Boris Yeltsin continued to campaign on nationalist themes over the weekend, using a ceremony in Belarus marking the 55th anniversary of Hitler’s attack on the Soviet Union to sound another warning against NATO enlargement and then appearing before Russian Baltic Fleet sailors in the port city of Baltiysk. In the first instance, Yeltsin linked the World War II commemoration to the threat of NATO enlargement, proclaiming on June 22 that the earlier peace "was gained at too high a cost" and that the Russian and Belarus peoples now face a "new opposition, a new dividing line on the continent." (Itar-Tass, Reuter, June 22) A day later Yeltsin was in Kaliningrad, where he told Russian sailors that he was convinced of the need to strengthen the Russian navy. He also reminded them of his earlier promises to enact all measures necessary to resolve problems in the armed forces, and of his pledge to ensure the navy’s special consideration in formulating the state budget. (AP, June 23)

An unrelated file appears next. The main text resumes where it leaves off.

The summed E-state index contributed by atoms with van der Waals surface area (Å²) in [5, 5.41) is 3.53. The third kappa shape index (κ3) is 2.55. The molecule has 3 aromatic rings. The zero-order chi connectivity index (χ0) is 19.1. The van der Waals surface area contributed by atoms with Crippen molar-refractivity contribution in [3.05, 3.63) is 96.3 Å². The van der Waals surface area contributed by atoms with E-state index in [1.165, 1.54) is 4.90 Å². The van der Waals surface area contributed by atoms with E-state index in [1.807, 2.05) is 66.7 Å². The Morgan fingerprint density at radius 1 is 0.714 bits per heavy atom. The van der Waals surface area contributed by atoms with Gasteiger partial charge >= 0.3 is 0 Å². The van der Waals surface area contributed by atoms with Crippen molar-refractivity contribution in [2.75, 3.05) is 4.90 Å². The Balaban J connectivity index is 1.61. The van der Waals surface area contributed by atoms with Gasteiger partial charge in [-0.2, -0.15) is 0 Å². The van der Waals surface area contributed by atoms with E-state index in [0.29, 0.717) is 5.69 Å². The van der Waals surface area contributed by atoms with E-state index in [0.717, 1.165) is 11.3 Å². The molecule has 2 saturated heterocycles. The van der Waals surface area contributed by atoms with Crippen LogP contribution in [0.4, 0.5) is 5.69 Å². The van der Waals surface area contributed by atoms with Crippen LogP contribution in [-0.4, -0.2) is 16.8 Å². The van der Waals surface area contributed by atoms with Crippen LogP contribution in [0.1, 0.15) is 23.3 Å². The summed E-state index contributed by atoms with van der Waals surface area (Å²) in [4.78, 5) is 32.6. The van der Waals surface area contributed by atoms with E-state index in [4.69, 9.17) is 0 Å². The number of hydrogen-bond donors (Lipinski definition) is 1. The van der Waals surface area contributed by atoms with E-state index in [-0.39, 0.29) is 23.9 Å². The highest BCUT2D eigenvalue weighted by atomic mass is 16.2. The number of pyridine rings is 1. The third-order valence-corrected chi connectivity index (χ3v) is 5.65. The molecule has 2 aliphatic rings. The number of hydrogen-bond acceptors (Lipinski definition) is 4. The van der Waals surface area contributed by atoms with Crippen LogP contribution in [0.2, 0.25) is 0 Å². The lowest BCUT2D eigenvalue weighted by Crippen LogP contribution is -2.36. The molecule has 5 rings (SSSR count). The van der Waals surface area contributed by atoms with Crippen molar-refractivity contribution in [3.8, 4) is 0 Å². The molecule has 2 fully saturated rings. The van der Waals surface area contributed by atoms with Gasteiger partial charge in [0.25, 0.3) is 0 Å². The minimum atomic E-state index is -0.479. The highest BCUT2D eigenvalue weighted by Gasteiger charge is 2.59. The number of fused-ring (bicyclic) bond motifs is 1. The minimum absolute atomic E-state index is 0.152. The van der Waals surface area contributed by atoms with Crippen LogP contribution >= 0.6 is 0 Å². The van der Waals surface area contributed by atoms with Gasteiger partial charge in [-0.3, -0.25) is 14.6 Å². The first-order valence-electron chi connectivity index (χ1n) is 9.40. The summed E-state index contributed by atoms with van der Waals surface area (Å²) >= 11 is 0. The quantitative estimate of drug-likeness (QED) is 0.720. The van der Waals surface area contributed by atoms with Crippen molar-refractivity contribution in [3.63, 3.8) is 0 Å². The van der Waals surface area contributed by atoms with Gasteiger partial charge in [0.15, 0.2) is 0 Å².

Perhaps not coincidentally, Yeltsin’s remarks came as a major NATO conference concluded four days of talks in nearby Warsaw, at which Polish and Czech representatives were reported to have pushed especially hard for admittance into the alliance. During the talks Polish foreign minister Dariusz Rosati also signaled Warsaw’s sympathy for a Ukrainian proposal that would establish a nuclear weapons-free zone in central Europe. But Rosati underscored that Poland nevertheless seeks full membership–with all its obligations–in the Western alliance. (Reuter, June 22)
Zyuganov Promises Coalition Government.